When you're using any of our point scanning microscopes - the SP5, the LSM710 or the LSM880, how much attention do you pay to the Pinhole settings? If you've gotten into the habit of just hitting the 'Reuse' button on an old image, you might want to have a closer look at how your light path is set up.
To put it in very hand waving terms the pinhole is there to exclude out of focus light from entering the detector - when a lens focuses light it doesn't bring it to a point, it focuses to a bright central peak with a series concentric bright rings know as the Airy disc ( after George Biddle Airy .). The rings are derived from light coming from above and below the plane of focus. A correctly set pinhole blocks all but the central peak from being recorded - you can see the effect by imaging 100nm beads - these images are of the same bead on the LSM 880 with the pinhole set a 5AU ( essentially open ) and 1 AU.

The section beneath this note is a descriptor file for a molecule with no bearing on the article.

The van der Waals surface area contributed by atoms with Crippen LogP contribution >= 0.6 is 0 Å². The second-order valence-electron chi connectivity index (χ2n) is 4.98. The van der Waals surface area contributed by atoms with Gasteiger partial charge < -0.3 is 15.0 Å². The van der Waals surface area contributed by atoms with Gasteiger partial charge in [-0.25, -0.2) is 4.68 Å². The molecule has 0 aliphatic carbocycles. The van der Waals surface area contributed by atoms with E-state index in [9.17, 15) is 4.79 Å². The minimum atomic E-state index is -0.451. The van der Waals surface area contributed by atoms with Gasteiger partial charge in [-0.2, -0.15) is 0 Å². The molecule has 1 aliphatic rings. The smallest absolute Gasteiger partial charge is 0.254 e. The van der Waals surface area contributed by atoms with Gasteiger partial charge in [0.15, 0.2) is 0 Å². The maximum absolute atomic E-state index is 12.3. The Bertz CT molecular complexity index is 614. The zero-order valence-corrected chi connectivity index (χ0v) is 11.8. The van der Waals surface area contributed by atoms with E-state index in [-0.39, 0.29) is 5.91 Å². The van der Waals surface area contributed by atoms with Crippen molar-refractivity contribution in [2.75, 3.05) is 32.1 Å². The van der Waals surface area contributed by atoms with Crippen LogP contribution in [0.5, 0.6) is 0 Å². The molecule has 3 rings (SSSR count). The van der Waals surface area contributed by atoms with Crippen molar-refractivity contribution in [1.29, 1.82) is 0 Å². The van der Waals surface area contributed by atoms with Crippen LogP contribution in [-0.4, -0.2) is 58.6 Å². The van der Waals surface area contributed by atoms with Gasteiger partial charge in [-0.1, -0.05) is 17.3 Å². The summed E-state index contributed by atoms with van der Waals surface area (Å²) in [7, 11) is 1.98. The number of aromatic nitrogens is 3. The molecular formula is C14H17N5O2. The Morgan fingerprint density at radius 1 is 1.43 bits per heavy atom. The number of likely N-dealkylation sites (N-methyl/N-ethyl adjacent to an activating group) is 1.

All our machines express the pinhole size in Airy units - the actual physical size depends on the wavelength of the light and the lens being used. A narrow pinhole will improve both your X,Y and Z resolution up to a point but at a significant cost to signal, a wider setting will get you more signal for a given laser and gain setting but will reduce your resolution. 1 AU is essentially a best compromise.
Get into the habit of checking you've set the pinhole to 1AU and if you do change it, understand what effect that will have on your images - here's the same cell imaged at 4 different pinhole settings.